Foster applicants may be married, single, legally separated, or divorced. If married, foster parents have to be married one year or more.
Foster parents do not have to own a home. In fact, many foster or adoptive parents rent their place of residence. Foster and adoptive families must have a stable income.
The foster home assessment and training is provided at no charge. The majority of adoption expenses are covered by the state. There are costs incurred in obtaining a physical. There may be upfront costs in ensuring that your home is ready to care for a child.
The minimum age is 21.
Completion of OKPRIDE – (Oklahoma Parent Resources for Information Development and Education), a 27 hr. pre-service training.
Licensed foster parents must complete 12 hours of continuing in-service training per calendar year after becoming licensed. Annual training will cover subjects that promote their skills and interests as providers.
Applicants must have the ability to love, understand, care for and accept a child to whom they did not give birth
Applicants must be in good physical and mental health to provide for the needs of the child
Applicants must have sufficient income to meet current expenses
Applicant must be able to provide sufficient beds and bedrooms for additional children
Applicants must submit to a search of all OKDHS records, including Child Welfare records
Applicants and each household member, 18 years of age or older, submits fingerprints for a state and national criminal history records search
Applicants must ensure that no household member has a prior conviction of any sexual offense
Applicants must have a working vehicle and a telephone
Applicant must be a legal resident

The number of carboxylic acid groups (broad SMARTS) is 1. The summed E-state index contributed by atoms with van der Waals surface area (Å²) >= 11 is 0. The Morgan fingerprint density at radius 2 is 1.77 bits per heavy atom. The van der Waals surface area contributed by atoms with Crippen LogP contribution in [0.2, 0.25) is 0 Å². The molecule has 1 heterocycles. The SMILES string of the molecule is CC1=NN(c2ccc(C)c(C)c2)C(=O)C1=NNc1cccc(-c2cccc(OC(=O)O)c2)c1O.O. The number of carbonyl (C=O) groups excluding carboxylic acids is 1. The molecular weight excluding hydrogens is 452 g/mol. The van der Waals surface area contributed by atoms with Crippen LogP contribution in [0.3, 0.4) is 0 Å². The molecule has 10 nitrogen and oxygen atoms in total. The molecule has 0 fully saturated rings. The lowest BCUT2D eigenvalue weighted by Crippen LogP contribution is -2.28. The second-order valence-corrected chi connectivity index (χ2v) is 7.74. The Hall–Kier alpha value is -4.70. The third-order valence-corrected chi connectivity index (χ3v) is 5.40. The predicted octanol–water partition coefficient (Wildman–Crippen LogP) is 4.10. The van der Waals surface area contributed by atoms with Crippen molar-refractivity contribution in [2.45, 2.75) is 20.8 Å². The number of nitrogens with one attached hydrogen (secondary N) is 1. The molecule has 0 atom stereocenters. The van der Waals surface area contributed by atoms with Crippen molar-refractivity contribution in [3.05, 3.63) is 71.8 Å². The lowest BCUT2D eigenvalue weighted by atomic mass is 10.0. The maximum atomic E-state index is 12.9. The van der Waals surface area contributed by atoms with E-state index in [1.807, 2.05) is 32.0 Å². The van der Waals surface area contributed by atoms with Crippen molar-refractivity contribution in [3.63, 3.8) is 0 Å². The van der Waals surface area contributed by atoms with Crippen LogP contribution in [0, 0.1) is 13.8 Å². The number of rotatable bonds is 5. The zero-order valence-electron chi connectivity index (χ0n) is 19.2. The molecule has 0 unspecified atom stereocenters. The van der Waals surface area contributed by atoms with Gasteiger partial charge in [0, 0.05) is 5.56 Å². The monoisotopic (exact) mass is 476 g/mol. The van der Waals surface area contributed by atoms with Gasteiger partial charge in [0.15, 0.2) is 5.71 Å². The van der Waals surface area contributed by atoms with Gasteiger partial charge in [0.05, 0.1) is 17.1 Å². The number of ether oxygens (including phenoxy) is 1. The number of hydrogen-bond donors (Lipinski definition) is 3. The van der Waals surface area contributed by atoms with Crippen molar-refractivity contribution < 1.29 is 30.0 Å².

Foster families have the opportunity to determine their preference when making a decision regarding placement. Oklahoma Fosters is child focused and our goal is to find families who will meet the needs of the children we have in custody.
It is our intent to support you in being as successful as possible. Some of the ways that we may support you include regular contact with agency staff, respite (as appropriate), ongoing training, support groups, child care for foster children, home visits, team meetings, phone consultation, and a formal process for sharing your concerns.
Foster parents talk to the birth families about how the child is doing in your home.
Foster parents support or model parenting for birth families during visits and interactions, your role may include teacher and/or mentor.
Foster parents find ways to make sure that the children and their families see one another and this type of contact is approved through the worker.
Foster parents help the child maintain connections to people who matter to them.
Foster parents have the option to invite the birth family in their home, if the relationship grows in that direction.
Foster parents can go to the birth family’s home, if the relationship grows in that direction.